In jazz years, Marian McPartland is roughly 250 years old. Born in 1918, McPartland has witnessed the Hot Five, the birth of the cool, Weather Report, and Kenny G. You know that famous old photo with all those jazz greats in front of a house in Harlem? Dizzy Gillespie is in that photo. So are Lester Young, Count Basie, and Thelonius Monk. Marian McPartland is, too—one of three women and sure as hell the only white woman in it. Her radio show, Marian McPartland’s Piano Jazz, is NPR’s longest running program, and an appearance there is the only thing that Henry Mancini, Elvis Costello, and Alicia Keys have in common. McPartland has done much over her long career to introduce jazz to the layperson, breaking down the walls of the boys’ club and presenting mainstream artists in a familiar, unthreatening environment.
Nearly forty years her junior, Brad Mehldau has made a name for himself by taking popular songs and refitting them to suit his tastes. Covering Radiohead and Nick Drake long before Christopher O’Riley’s Starbucks-ready albums appeared on the market, Mehldau’s affinity for turning pop songs into intimate jazz masterworks has made him one of the most well-known jazz artists working today. Like McPartland, Mehldau also has the ability to hold the interest of non-jazz fans that don’t know the difference between bebop and hard bop (what easier way to delve into jazz than through Elliott Smith covers, or a searing take on “Nice Dream”?). Taken from a 1996 recording session, Marian McPartland’s Piano Jazz is of interest as a musical history piece that documents the meeting of two great jazz minds who have, each in their own way, brought jazz out of the orchestra wings and put it back on stage.
Marian McPartland's Piano Jazz
US: 6 Mar 2007
UK: 16 Apr 2007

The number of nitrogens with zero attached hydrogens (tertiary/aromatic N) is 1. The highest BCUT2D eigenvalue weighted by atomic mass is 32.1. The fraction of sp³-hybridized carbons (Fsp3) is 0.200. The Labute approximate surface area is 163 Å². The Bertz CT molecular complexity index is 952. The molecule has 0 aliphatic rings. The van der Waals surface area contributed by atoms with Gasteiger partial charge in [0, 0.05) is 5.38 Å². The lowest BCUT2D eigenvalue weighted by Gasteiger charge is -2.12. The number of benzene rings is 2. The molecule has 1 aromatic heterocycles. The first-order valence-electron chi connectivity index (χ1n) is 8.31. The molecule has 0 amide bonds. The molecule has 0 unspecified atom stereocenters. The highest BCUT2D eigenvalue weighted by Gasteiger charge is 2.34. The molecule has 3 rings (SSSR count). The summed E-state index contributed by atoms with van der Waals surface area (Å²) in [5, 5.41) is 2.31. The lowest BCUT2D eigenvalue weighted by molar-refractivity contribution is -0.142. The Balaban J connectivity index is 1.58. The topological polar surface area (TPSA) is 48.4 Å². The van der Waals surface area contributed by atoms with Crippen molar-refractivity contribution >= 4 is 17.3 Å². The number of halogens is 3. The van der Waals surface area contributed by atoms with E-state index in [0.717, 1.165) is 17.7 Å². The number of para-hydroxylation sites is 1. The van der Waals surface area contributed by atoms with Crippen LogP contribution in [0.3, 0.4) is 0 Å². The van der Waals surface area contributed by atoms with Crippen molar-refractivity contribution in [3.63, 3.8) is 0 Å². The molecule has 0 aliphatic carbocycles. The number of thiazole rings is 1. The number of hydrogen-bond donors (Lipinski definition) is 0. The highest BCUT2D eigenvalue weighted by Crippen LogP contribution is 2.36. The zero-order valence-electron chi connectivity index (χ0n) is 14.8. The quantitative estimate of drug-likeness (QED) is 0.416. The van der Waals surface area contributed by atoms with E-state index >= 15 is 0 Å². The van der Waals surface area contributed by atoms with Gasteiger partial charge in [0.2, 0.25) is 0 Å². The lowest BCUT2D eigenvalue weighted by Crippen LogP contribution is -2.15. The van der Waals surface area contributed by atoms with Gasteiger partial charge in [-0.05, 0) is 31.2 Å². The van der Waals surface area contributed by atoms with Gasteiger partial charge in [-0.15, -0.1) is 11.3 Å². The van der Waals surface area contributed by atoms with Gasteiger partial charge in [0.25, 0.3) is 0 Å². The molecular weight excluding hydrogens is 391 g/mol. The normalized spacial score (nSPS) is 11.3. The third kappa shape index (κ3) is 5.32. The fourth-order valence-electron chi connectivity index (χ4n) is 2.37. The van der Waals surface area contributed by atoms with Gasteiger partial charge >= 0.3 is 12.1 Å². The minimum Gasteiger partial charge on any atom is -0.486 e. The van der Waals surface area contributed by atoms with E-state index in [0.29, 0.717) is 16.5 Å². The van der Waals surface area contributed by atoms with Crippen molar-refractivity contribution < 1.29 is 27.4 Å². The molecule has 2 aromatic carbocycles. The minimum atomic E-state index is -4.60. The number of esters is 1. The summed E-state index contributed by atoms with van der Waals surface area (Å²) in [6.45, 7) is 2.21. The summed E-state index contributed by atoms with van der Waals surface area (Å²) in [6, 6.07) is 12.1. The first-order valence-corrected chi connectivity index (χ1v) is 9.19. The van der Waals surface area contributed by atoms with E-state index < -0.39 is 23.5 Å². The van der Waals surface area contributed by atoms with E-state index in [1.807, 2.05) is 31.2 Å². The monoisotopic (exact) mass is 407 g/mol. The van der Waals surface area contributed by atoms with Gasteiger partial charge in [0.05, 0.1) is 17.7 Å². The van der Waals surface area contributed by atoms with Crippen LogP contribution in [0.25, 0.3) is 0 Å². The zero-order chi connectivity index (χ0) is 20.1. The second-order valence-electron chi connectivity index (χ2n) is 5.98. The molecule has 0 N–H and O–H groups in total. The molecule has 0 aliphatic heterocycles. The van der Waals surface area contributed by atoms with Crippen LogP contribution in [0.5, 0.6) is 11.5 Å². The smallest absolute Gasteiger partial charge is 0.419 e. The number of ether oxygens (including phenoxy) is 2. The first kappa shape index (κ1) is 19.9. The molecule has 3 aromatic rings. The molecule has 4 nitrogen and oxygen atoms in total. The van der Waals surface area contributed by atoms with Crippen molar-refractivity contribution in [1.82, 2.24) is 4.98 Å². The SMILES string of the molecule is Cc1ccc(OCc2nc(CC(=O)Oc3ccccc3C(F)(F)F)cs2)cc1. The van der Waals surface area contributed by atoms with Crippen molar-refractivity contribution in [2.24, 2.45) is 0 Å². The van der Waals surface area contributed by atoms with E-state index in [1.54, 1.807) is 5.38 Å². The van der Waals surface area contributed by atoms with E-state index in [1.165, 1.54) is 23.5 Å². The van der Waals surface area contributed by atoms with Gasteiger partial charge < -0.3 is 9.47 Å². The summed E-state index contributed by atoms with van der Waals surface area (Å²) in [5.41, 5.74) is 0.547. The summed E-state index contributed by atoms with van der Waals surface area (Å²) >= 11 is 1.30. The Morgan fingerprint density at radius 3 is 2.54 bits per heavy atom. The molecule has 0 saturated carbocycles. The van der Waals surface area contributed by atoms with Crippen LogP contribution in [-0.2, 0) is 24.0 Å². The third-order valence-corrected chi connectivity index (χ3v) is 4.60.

The music is, like all of McPartland’s shows, smooth and eminently listenable. Mehldau stays away from his pop covers here, instead presenting a mix of original tunes and old jazz favorites. “From This Moment On” leads off with Mehldau’s signature time changes, along with a driving left hand that keeps the song grounded while the melody floats along on top. His original “Ron’s Place” features the same contrapuntal lines, with a more meandering feel; it’s hard to tell when the melody stops and the solo begins. McPartland talks repeatedly of her love for ballads, and plays a beautiful version of “I Get Along Without You Very Well”. She opens the song by repeating the main line several times, going up the keyboard higher and higher, adding pauses and breaks to let the phrase breathe and give it time to sink in, all of which makes this oldest and most clichéd of songs seem new. She follows the same pattern during the outro, bringing her audience back down to earth with a gentle touch without the self-conscious musical posturing or vanity that another player might have employed.
Music aside, the real draw of this CD is the conversation between two artists creating a common ground in their experiences and musical careers. Mehldau tells the story of his parents’ first date in 1958, at a Marian McPartland show at the Hickory House in Greenwich Village, and McPartland happily informs us that “All my Hickory House couples stay married…musical matchmaker, that’s me!” But the conversation isn’t limited to talking here: on a duet of “Our Love Is Here to Stay”, their styles match up perfectly, as though they’d been on the road together for years. Mehldau says afterwards that the tune “lends itself to a whimsical, bluesy kind of feeling” and McPartland agrees, exclaiming, “That’s what we did! Whimsical and bluesy!” The two also re-work “Stella by Starlight” from a sappy ballad into a snappy, swinging jaunt of a song.
Though the music is always tuneful, sometimes the conversation does get awkward. For someone who takes such a literate, intelligent approach to all aspects of his music, Mehldau’s repeated, half-hearted “Yeah” to many of McPartland’s questions seems out of place. And when McPartland earnestly tells her guest, “I feel like I know you, from hearing all your music”, Mehldau’s unenthusiastic “Oh, great” response comes across as almost rude. Perhaps all this is to be expected from a young player in the presence of a bona fide grande dame of American jazz, but a little laughter and joking would be welcome additions to all the cooing and gushing. That being said, if you are looking for a completely painless, easy-on-the-ears entry into jazz, you can’t go wrong with spending some quality time with Marian and Brad.
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// Sound Affects
"The man whose songs were recorded by Johnny Cash, Alan Jackson, Ricky Skaggs, David Allan Coe, The Highwaymen, and countless others succumbs to time’s cruel cue that the only token of permanence we have to offer are the effects of shared moments and memories.READ the article